Bernanke Dutifully (or Ignorantly) Attacks Gold

Ben Bernanke spoke out against gold this week. According to Joe Wiesenthal he destroyed the idea of gold returning as a form of money or primary part of a monetary regime:

Ben Bernanke just gave the first lecture of his 4-part series on the origins of the Fed.

… one thing really stood out …

He spent a lot of time talking about the gold standard, and he just murdered it.

Mr. Bernanke’s position should surprise no one who has studied the role of the Federal Reserve. If money were backed by gold, the Federal Reserve would become just another, unimportant Federal agency. Gold would obsolete Mr. Bernanke and his agency. It would also change government, at least as we have known it for the last four decades. Three things that would not have happened had gold remained a part of the monetary system:

  1. Government could not have continuously run the massive deficits that threaten to bankrupt the nation.
  2. Government would be much smaller and less intrusive.
  3. The current financial crisis could not have developed.

Gold is not a perfect solution. It has positives and negatives in terms of playing a role in the monetary system. Clearly, it introduces some inefficiencies as pointed out by Mr. Bernanke and described by Mr. Wiesenthal:

To have a gold standard, you have to go dig up gold in South Africa and put it in a basement in New York. It’s nonsensical.

When discussed in this fashion, gold does appear rather nonsensical. However when the alternative is putting the political class in charge of the value of money, a gold standard appears sensible in spite of this “inconvenience.” In support of that point are the three points enumerated above and an important fourth point: since the Federal Reserve took over management of the currency, the dollar has lost 96% of its value. Most of that loss has occurred since 1971 when gold was fully removed from any constraints against political monetary debauchery.

An entirely different perspective on Mr. Bernanke and gold was provided by Mish (Mike Shedlock). Rather than making the case against gold, Mish argues that Bernanke slandered it and in the process revealed a lot about himself. According to Mish, gold was not the problem but these elements were:

All of the problems allegedly caused by the gold standard are in fact properly attributed to one of the following four things:

  1. Central banks and their inept Soviet-style central planning
  2. Fractional reserve lending
  3. Fed manipulation of interest rates
  4. Government sponsored monetary printing, frequently but not always to fight absurd wars that have no justified explanation. The War in Vietnam and the War in Iraq are recent examples.

Gold is to the State as sunlight was to Dracula. Gold is the State’s biggest enemy. If it were to become a meaningful part of the monetary system, government as we know it today would cease to exist. States would be forced to shrink back to the duties for which they were originally intended. The political class has no intention of allowing that to happen. That is why allowing gold to regain credibility must not be allowed.

As an agent of the State, Mr. Bernanke cannot afford to be truthful about the role of gold and its necessity as a political constraint. His predecessor, Mr. Greenspan proved that when you enter the employ of the Devil you leave your principles at the door. We know what Mr. Greenspan believed prior to his role as Fed Chairman.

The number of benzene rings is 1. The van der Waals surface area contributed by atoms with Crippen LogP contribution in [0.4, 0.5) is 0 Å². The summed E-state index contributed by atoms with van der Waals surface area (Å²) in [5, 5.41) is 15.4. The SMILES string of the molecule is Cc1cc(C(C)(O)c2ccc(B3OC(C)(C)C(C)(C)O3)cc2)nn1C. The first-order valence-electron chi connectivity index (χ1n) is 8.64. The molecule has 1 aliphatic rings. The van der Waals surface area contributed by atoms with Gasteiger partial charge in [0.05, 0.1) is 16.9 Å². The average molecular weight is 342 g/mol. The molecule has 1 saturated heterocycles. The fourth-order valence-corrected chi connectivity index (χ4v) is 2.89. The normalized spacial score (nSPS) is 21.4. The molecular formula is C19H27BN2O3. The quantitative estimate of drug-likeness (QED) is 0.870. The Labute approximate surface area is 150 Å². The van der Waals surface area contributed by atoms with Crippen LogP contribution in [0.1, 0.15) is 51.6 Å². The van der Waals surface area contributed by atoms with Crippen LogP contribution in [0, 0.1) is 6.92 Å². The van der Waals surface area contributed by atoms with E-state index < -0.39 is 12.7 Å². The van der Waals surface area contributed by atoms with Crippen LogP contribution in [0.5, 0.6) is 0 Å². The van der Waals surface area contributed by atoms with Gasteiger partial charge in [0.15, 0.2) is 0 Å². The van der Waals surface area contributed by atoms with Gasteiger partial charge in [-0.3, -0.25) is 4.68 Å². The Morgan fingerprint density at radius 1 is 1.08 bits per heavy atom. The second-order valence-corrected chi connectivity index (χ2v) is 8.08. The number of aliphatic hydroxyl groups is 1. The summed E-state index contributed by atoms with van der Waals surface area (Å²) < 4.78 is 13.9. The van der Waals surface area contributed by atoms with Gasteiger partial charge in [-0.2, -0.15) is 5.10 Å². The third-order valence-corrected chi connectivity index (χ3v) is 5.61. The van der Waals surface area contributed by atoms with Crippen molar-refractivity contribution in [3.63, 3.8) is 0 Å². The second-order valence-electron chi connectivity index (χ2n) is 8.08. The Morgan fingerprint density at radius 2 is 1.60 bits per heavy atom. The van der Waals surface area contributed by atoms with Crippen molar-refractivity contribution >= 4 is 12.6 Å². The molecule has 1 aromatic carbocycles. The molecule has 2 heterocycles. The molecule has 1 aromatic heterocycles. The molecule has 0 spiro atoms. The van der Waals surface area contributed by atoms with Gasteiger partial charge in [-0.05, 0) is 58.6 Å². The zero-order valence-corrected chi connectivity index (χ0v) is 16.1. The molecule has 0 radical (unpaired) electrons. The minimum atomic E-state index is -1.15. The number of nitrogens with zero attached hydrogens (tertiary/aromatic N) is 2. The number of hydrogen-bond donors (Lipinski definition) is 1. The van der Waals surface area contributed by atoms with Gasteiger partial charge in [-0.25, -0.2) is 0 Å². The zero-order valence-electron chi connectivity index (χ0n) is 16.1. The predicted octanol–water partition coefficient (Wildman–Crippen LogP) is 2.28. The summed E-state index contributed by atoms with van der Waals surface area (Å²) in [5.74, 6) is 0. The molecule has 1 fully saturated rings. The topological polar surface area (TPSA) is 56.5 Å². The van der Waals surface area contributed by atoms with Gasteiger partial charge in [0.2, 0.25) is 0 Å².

In 1966 in an article entitled Gold and Economic Freedom Greenspan explained Statists antagonism toward gold:

An almost hysterical antagonism toward the gold standard is one issue which unites statists of all persuasions. They seem to sense — perhaps more clearly and subtly than many consistent defenders of laissez-faire — that gold and economic freedom are inseparable, that the gold standard is an instrument of laissez-faire and that each implies and requires the other.

Mr. Greenspan concluded (my emboldening):

In the absence of the gold standard, there is no way to protect savings from confiscation through inflation. There is no safe store of value. If there were, the government would have to make its holding illegal, as was done in the case of gold. If everyone decided, for example, to convert all his bank deposits to silver or copper or any other good, and thereafter declined to accept checks as payment for goods, bank deposits would lose their purchasing power and government-created bank credit would be worthless as a claim on goods. The financial policy of the welfare state requires that there be no way for the owners of wealth to protect themselves.

This is the shabby secret of the welfare statists’ tirades against gold. Deficit spending is simply a scheme for the confiscation of wealth. Gold stands in the way of this insidious process. It stands as a protector of property rights. If one grasps this, one has no difficulty in understanding the statists’ antagonism toward the gold standard.

I am unaware of Mr. Bernanke’s prior beliefs, but suspect they were not too different from those of the pre-political Greenspan. To assume Bernanke did not understand gold as a constraint against political exploitation is to question his intelligence. To assume otherwise is not flattering either, for it is to question his principles. As an aside, these two possibilities are hardly mutually exclusive.

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